Why would arterial CO₂ fluctuate? Why isn't it constant? Simply put, we don't breathe perfectly uniformly. If you monitor your own breathing you’ll notice all sorts of pauses and changes of pace. Much of it depends on what you’re doing or thinking about, which of course gets right to the heart of the potential for fluctuations in CO to be a confound for fMRI.

I had hoped to begin this post with a review of CO transport in the blood, and from there to relay what I’ve found on the biochemical mechanism(s) underlying vasodilation caused by CO. But after several weeks of searching and background reading, I still don’t have sufficient understanding of the biochemistry to give you a concise overview. The CO transport mechanisms are quite well understood, it seems. But how a change in one or more components of CO in arterial blood produces changes in the arterial smooth muscle wall, that is a more complicated story. For the purposes of this post, then, we shall have to content ourselves with the idea that CO is, indeed, a potent vasodilator. The detailed biochemistry will have to wait for a later post. For those of you who simply can’t wait, I suggest you read the review articles given in Note 1. They aren’t aimed at an fMRI audience, so unless you are a biochemist or physiologist, you may not get the sort of intuitive understanding that I have been searching for.

First indications that arterial CO might be an important source of LFO in fMRI data

The effects of respiration on BOLD data were recognized in the mid-nineties as an important consideration for fMRI experiments. By the late nineties, several groups began to investigate the effects of intentionally held breaths on BOLD signal dynamics, using as their basis the phenomenon of arterial CO as a vasodilator. Other groups (e.g. Mitra et al., 1997) observed low frequency fluctuations in BOLD data that suggested a vasomotor origin, or found fluctuations in cerebral blood flow (CBF) measured by non-MR means (e.g. Obrig et al., 2000). It wasn’t until 2004, however, that Wise et al. showed definitively how slow variations of arterial CO concentration were related to, and likely driving, low frequency variations in BOLD time series data:
PETCO-related BOLD signal fluctuations showed regional differences across the grey matter, suggesting variability of the responsiveness to carbon dioxide at rest.”
“Significant PETCO-correlated fluctuations in [middle cerebral artery] MCA blood velocity were observed with a lag of 6.3 +/- 1.2 s (mean +/- standard error) with respect to PETCO changes.”

The spatial-temporal dynamics observed by Wise et al. certainly fit a blood-borne agent. That is, we should expect lag variations dependent on the total arterial distance between the heart and the tissue of interest; in their case, the MCA.

Saturday, March 24, 2018

FMRI data modulators 3: Low frequency oscillations - part I

Low frequency oscillations (LFOs) may be one of the the most important sources of signal variance for resting-state fMRI. Consider this quote from a recent paper by Tong & Frederick:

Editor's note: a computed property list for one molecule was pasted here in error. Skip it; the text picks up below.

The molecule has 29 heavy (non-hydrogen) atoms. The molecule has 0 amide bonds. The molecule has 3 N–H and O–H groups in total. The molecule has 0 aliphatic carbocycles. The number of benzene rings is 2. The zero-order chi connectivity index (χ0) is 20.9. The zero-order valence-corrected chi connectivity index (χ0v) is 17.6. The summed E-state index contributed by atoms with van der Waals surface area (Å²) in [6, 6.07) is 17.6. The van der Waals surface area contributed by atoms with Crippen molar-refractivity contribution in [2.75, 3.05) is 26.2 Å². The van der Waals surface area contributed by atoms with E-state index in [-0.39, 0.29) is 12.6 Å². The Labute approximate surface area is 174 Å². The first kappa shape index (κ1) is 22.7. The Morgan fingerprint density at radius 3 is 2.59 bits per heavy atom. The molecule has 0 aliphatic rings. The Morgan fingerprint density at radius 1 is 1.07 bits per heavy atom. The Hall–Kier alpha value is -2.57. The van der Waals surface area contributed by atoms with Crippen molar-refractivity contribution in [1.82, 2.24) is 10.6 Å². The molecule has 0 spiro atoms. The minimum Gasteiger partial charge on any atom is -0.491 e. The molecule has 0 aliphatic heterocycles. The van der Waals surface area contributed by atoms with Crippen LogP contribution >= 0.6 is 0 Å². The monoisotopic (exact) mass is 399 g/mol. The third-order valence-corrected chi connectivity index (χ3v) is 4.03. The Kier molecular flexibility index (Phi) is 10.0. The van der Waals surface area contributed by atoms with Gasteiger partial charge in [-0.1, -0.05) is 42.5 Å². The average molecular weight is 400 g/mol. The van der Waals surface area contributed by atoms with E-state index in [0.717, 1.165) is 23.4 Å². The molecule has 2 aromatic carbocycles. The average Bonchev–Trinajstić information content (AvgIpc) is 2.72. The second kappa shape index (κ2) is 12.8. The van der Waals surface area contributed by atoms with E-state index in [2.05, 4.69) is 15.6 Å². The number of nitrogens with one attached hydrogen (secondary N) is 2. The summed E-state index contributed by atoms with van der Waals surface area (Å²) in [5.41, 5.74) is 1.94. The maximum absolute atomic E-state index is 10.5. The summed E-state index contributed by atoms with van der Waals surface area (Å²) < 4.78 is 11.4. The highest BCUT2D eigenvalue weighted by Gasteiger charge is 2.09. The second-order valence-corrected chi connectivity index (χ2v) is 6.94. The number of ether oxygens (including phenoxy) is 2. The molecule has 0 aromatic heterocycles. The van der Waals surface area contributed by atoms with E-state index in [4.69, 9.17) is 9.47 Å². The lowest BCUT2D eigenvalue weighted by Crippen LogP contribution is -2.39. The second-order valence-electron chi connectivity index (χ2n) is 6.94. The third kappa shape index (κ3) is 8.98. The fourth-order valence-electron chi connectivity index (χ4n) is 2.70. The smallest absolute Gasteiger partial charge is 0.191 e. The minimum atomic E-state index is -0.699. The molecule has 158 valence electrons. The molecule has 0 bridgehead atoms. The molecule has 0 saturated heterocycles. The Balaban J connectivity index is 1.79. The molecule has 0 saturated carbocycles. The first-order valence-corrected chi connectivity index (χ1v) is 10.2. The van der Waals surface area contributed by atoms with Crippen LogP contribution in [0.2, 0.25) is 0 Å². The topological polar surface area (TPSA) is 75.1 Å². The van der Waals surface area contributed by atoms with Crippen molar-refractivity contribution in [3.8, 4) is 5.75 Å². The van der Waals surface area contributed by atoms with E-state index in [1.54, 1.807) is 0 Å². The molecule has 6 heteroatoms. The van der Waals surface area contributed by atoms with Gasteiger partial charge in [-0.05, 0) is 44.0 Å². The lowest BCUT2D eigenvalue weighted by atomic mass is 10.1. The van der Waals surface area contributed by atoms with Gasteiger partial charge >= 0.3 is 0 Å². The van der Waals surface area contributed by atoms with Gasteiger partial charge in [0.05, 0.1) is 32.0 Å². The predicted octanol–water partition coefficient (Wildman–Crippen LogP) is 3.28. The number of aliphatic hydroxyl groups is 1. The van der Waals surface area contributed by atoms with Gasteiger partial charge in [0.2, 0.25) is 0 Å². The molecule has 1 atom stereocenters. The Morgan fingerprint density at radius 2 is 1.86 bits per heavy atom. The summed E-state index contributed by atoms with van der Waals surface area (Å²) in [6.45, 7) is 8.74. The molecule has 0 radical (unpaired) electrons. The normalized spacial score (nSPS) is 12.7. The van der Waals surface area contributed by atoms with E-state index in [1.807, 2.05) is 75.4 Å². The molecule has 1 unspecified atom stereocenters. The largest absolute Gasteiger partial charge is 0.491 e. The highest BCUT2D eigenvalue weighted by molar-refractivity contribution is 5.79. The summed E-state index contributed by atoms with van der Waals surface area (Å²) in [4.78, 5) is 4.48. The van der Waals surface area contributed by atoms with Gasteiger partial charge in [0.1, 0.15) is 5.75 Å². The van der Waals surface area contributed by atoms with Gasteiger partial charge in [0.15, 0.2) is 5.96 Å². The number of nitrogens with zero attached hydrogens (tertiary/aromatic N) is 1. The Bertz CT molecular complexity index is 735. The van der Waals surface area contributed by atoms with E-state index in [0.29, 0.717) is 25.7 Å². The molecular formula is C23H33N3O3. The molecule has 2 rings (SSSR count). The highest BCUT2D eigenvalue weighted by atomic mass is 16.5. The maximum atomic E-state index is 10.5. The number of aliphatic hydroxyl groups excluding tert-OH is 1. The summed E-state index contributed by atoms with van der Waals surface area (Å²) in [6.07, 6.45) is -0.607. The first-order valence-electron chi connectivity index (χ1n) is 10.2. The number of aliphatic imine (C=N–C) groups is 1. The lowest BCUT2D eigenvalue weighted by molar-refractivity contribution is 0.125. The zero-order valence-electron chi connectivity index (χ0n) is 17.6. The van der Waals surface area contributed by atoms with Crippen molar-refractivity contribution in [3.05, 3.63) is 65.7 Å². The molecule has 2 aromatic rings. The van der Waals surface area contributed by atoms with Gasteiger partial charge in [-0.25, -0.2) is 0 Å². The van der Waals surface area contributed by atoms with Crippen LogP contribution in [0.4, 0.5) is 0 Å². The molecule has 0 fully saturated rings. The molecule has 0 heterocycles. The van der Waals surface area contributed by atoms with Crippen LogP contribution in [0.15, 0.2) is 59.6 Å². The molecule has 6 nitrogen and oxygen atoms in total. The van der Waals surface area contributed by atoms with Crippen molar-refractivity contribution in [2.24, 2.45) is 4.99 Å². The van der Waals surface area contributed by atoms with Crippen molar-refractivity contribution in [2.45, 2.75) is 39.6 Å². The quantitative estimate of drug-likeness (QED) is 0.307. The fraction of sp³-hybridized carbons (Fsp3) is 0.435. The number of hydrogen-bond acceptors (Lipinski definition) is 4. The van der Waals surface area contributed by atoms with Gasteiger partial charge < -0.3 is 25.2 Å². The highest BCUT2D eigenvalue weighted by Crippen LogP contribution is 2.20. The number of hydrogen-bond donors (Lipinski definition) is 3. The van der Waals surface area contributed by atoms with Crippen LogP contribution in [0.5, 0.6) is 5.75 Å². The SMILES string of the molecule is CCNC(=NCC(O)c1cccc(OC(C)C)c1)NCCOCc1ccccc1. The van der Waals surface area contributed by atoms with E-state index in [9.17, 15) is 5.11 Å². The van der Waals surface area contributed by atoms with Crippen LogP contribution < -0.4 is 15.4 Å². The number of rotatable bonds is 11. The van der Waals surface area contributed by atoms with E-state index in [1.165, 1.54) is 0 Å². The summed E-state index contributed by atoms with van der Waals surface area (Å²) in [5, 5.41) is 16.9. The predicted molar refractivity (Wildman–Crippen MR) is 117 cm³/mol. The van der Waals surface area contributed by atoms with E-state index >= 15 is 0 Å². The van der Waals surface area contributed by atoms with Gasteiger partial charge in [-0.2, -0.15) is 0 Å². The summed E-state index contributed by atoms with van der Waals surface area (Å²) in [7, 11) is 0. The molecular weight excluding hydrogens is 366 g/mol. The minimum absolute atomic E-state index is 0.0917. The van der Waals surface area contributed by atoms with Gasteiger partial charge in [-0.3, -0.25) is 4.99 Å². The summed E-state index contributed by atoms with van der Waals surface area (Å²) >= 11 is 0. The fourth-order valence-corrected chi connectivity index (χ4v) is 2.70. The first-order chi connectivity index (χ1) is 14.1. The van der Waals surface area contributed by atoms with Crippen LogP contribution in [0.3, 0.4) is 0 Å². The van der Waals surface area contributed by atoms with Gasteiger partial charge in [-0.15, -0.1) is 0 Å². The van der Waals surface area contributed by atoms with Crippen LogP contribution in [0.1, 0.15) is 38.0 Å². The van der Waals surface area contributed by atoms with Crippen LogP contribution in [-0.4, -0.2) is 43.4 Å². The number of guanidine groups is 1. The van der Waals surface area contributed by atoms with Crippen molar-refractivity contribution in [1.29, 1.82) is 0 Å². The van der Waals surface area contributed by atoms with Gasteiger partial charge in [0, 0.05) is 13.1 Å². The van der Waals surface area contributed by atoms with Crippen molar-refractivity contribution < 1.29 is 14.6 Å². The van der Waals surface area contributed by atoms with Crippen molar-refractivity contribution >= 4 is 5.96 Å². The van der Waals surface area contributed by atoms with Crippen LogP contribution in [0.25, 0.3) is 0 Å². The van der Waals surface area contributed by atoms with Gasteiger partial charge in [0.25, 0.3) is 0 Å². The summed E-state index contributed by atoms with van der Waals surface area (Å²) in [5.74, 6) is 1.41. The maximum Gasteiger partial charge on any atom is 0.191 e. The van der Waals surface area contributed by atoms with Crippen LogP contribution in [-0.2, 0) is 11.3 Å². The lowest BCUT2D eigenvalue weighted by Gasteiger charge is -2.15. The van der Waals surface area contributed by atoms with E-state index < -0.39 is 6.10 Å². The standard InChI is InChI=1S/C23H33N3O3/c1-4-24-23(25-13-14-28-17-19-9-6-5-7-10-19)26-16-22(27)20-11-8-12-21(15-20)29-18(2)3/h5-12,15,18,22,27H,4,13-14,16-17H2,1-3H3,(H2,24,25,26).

"we found that the effects of pLFOs [physiological LFOs] dominated many prominent ICA components, which suggests that, contrary to the popular belief that aliased cardiac and respiration signals are the main physiological noise source in BOLD fMRI, pLFOs may be the most influential physiological signals. Understanding and measuring these pLFOs are important for denoising and accurately modeling BOLD signals."

If true, it's strange that LFOs aren't higher on many lists of problems in fMRI. They seem to be an afterthought, if thought about at all. I suspect that nomenclature may be partly responsible for much of the oversight. A lot of different processes end up in the bucket labeled "LFO." The term is used differently in different contexts, with the context most often defined by the methodology under consideration. Folks using laser Doppler flow cytometry may be referring to something quite different than fMRI folks. Or not. Which rather makes my point. In this post I shall try to sort the contents of the LFO bucket, and in at least one later post, I shall dig more deeply into "systemic LFOs." These are the LFOs having truly physiological origin; where the adjective is used according to its physiological definition:

The description I pulled up from the Google dictionary tells us the essential nature of systemic LFOs: at least some of them are likely to involve the blood gases. And I'll give you a clue to keep you interested. It's the CO component that may end up being most relevant to us.

What exactly do we mean by low frequency oscillations anyway?

"Low frequency" generally refers to fluctuations in fMRI signal that arise, apparently spontaneously, with a frequency of around 0.1 Hz. The precise range of frequencies isn't of critical importance for this post, but it's common to find a bandwidth of 0.05 - 0.15 Hz under discussion in the LFO literature. I'll just say ~ 0.1 Hz and move on. I added "apparently spontaneously" as a caveat because some of mechanisms aren't all that spontaneous, it turns out.

For the purposes of this post we're talking about variations in BOLD signal intensity in a time series with a variation of ~ 0.1 Hz. There may be other brain processes that oscillate at low frequencies, such as electrical activity, but here I am specifically concerned with processes that can leave an imprint on a BOLD-contrasted time series. Thus, neurovascular coupling resulting in LFO is relevant, whereas low frequency brain electrical activity per se is not, because the associated magnetic fields (in the nanotesla range, implied from MEG) are far too small to matter.

Is LFO the lowest modulation of interest? No. There are physiological perturbations that arise at even lower frequencies. These are often termed very low frequency oscillations (VLFOs) because, well, we scientists are an imaginative bunch. These VLFOs generally happen below about 0.05 Hz. The biological processes that fluctuate once or twice a minute may well be related to the LFOs that are the focus here, but I am going to leave them for another day.